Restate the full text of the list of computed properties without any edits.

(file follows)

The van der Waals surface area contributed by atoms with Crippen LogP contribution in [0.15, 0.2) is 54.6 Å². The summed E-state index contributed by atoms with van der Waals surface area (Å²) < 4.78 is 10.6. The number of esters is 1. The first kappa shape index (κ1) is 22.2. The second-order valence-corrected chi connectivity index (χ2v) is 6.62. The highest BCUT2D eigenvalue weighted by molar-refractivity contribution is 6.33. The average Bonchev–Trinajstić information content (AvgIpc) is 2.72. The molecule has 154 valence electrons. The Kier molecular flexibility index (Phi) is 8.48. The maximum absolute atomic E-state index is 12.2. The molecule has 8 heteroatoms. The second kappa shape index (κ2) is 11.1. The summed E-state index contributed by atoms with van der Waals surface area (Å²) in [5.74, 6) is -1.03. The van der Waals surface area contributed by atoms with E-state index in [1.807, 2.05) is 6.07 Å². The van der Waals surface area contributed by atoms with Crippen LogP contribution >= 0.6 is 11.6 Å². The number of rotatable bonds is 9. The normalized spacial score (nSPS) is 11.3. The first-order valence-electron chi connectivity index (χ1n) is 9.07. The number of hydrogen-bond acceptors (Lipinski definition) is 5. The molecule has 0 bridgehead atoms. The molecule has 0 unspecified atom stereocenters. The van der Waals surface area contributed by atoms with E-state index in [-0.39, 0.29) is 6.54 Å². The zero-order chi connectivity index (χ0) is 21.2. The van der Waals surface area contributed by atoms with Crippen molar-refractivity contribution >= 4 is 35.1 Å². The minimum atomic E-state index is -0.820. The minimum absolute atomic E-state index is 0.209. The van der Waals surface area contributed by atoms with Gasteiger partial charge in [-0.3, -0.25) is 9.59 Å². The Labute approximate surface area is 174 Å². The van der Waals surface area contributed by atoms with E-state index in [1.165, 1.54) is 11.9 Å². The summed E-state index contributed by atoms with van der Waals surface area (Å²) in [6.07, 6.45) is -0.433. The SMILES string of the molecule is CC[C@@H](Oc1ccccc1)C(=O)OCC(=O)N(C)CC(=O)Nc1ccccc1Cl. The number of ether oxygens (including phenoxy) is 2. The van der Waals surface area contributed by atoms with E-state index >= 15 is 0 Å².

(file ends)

The van der Waals surface area contributed by atoms with Crippen LogP contribution in [0.15, 0.2) is 54.6 Å². The summed E-state index contributed by atoms with van der Waals surface area (Å²) < 4.78 is 10.6. The number of esters is 1. The first kappa shape index (κ1) is 22.2. The second-order valence-corrected chi connectivity index (χ2v) is 6.62. The highest BCUT2D eigenvalue weighted by molar-refractivity contribution is 6.33. The average Bonchev–Trinajstić information content (AvgIpc) is 2.72. The molecule has 154 valence electrons. The Kier molecular flexibility index (Phi) is 8.48. The maximum absolute atomic E-state index is 12.2. The molecule has 8 heteroatoms. The second kappa shape index (κ2) is 11.1. The summed E-state index contributed by atoms with van der Waals surface area (Å²) in [5.74, 6) is -1.03. The van der Waals surface area contributed by atoms with E-state index in [1.807, 2.05) is 6.07 Å². The van der Waals surface area contributed by atoms with Crippen LogP contribution >= 0.6 is 11.6 Å². The number of rotatable bonds is 9. The normalized spacial score (nSPS) is 11.3. The first-order valence-electron chi connectivity index (χ1n) is 9.07. The number of hydrogen-bond acceptors (Lipinski definition) is 5. The molecule has 0 bridgehead atoms. The molecule has 0 unspecified atom stereocenters. The van der Waals surface area contributed by atoms with E-state index in [-0.39, 0.29) is 6.54 Å². The zero-order chi connectivity index (χ0) is 21.2. The van der Waals surface area contributed by atoms with Crippen molar-refractivity contribution >= 4 is 35.1 Å². The minimum atomic E-state index is -0.820. The minimum absolute atomic E-state index is 0.209. The van der Waals surface area contributed by atoms with Gasteiger partial charge in [-0.3, -0.25) is 9.59 Å². The Labute approximate surface area is 174 Å². The van der Waals surface area contributed by atoms with E-state index in [1.165, 1.54) is 11.9 Å². The summed E-state index contributed by atoms with van der Waals surface area (Å²) in [6.07, 6.45) is -0.433. The SMILES string of the molecule is CC[C@@H](Oc1ccccc1)C(=O)OCC(=O)N(C)CC(=O)Nc1ccccc1Cl. The number of ether oxygens (including phenoxy) is 2. The van der Waals surface area contributed by atoms with E-state index >= 15 is 0 Å².